We live in interesting times, and not just because Donald Trump has become the presumptive Republican candidate for president. Famed bond fund manager Bill Gross, who has been railing for years against the Federal Reserve’s bond buying program, known as quantitative easing policy, writes in his Janus Capital investment outlook for May that the Fed should revive a QE-like program in order to fix an ailing economy.
”We should spend money where it’s needed most – our collapsing infrastructure … health care for an aging generation and perhaps on a revolutionary new idea called UBI – Universal Basic Income,” writes Gross, now lead portfolio manager for the Janus Global Unconstrained Bond strategy. “If that strikes you as a form of socialism, I would suggest we get used to it.”
Gross writes that “every industry in existence” will likely need fewer workers in the future because robots will replace people, and not only in blue collar jobs, as they have been doing, but in white collar professional jobs as well. “Millions of jobs will be lost over the next 10-15 years” due to the “robotization of our future global economy,” writes Gross.
As proof, he cites Bureau of Labor Statistics data showing that just 78% of the eligible U.S. work force between ages 25 and 54 is working now compared with 82% in 2000. The difference “seems small but it’s really huge. We’re talking 6 million fewer jobs,” writes Gross. “Our new age economy – especially that of developed nations with aging demographics – is gradually putting more and more people out of work.”
While Gross’ embrace of a QE-like program is new, the concept of universal basic income, which he supports, is not. Proponents of the idea include Thomas More in the 1500s, Thomas Paine in the 1700s and Richard Nixon and Canada’s Manitoba provincial government in the 1970s. Currently there are plans in Ontario, Canada; Utrecht, Netherlands and Finland for trial UBI programs, and Switzerland is holding a June referendum on whether to provide every adult citizen a basic monthly income equivalent to about $2,600. In the U.S., Y Combinator, a Silicon Valley startup incubator, has announced it will study the issue.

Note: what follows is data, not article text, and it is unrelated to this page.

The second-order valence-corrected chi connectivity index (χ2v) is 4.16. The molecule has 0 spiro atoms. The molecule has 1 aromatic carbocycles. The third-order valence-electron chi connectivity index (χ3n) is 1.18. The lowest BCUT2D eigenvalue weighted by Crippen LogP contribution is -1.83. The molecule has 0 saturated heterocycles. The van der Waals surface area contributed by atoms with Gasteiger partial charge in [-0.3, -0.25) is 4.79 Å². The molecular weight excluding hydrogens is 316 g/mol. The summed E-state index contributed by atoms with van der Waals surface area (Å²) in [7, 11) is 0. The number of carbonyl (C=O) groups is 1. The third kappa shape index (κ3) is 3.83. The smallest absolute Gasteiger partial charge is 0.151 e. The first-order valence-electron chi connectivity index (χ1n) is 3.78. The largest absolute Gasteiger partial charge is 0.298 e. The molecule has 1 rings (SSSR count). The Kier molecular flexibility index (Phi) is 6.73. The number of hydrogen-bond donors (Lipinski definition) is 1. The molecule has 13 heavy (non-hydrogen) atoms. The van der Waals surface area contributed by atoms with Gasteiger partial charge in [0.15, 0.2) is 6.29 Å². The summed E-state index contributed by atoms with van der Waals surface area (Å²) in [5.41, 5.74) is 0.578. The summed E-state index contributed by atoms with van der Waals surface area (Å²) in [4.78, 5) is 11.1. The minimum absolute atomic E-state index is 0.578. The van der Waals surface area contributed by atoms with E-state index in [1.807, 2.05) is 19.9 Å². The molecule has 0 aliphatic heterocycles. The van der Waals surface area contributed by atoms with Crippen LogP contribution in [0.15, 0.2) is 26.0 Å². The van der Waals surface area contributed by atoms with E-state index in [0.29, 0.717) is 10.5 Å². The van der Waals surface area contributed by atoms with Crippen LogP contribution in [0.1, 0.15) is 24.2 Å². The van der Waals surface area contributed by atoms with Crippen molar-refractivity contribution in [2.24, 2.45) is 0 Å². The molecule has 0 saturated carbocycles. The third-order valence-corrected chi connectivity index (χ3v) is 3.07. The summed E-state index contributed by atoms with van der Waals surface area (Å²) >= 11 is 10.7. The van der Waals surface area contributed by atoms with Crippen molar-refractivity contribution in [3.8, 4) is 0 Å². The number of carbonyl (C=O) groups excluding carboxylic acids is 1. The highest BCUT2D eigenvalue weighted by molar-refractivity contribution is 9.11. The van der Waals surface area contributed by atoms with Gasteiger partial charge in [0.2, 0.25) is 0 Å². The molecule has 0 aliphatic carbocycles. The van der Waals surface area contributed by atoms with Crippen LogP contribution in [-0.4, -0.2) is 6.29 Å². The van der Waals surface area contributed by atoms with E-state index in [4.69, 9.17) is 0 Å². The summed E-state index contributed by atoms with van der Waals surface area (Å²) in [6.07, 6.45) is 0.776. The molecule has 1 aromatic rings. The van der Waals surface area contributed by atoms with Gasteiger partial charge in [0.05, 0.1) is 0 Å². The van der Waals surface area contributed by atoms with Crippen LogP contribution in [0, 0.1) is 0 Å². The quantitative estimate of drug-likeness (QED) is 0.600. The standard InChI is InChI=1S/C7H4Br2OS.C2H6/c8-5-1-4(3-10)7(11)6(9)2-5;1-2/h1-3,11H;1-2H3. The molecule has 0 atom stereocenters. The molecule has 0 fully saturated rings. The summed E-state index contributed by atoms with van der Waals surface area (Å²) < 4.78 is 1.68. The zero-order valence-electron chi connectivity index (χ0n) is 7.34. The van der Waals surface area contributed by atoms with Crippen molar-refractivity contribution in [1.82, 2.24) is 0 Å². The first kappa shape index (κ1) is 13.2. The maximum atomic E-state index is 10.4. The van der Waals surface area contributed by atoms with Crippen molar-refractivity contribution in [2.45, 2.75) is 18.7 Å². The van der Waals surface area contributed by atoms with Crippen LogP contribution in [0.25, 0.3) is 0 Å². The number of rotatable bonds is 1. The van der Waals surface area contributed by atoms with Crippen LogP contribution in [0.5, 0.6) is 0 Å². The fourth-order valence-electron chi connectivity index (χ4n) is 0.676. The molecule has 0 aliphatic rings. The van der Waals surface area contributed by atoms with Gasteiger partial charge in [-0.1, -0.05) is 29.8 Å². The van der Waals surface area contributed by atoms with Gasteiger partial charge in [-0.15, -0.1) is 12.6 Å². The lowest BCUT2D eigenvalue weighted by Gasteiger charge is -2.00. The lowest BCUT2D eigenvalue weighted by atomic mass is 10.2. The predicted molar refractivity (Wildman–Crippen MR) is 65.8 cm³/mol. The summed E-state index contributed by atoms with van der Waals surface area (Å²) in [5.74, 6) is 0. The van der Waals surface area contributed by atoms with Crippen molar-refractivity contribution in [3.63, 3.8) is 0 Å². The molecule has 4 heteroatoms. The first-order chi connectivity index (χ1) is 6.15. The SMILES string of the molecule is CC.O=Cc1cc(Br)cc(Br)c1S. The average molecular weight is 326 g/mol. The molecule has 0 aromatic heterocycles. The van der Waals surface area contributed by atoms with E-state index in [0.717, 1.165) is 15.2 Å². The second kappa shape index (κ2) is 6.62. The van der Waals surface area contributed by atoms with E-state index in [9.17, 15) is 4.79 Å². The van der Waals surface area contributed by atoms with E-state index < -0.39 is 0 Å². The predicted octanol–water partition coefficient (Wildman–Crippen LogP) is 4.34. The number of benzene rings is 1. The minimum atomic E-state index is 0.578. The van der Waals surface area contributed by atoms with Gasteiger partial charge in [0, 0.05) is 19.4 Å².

For Gross, there are two key issues for any UBI program: the amount of income guaranteed and funding. He doesn’t favor raising taxes to finance a UBI program but supports the concept of “helicopter money,” popularized by Nobel Prize-winning economist Milton Friedman, who served on President Ronald Reagan’s Economic Policy Advisory Board. Even former Fed Chairman Ben Bernanke has written that such a program, which he calls a Money-Financed Fiscal Program, or MFFP, could be a useful tool to support economic recovery or to avoid too-low inflation. As Bernanke explains it, under such a program the Fed would permanently increase the money supply not by issuing new debt to the public, as it did under QE, but by giving money to the Treasury to maintain in its checking account at the Fed. Alternatively the Treasury could issue new debt, which the Fed would purchase and hold indefinitely, returning any interest back to the Treasury.
The primary cost of such a program will be would higher inflation, which “is what the central banks claim they want,” writes Gross.
“We are approaching a point of no return with negative interest rates and QE purchases of corporate bonds and stock,” writes Gross. “I believe that for now central banks will print more helicopter money via QE … and reluctantly accept their increasingly dependent role in fiscal policy. … Prepare for renewed QE from the Fed.”
Not so fast. Ben Bernanke wrote in his blog last month that “money-financed fiscal programs (MFFPs), known colloquially as helicopter drops, are very unlikely to be needed in the United States in the foreseeable future,” but should not be ruled out.
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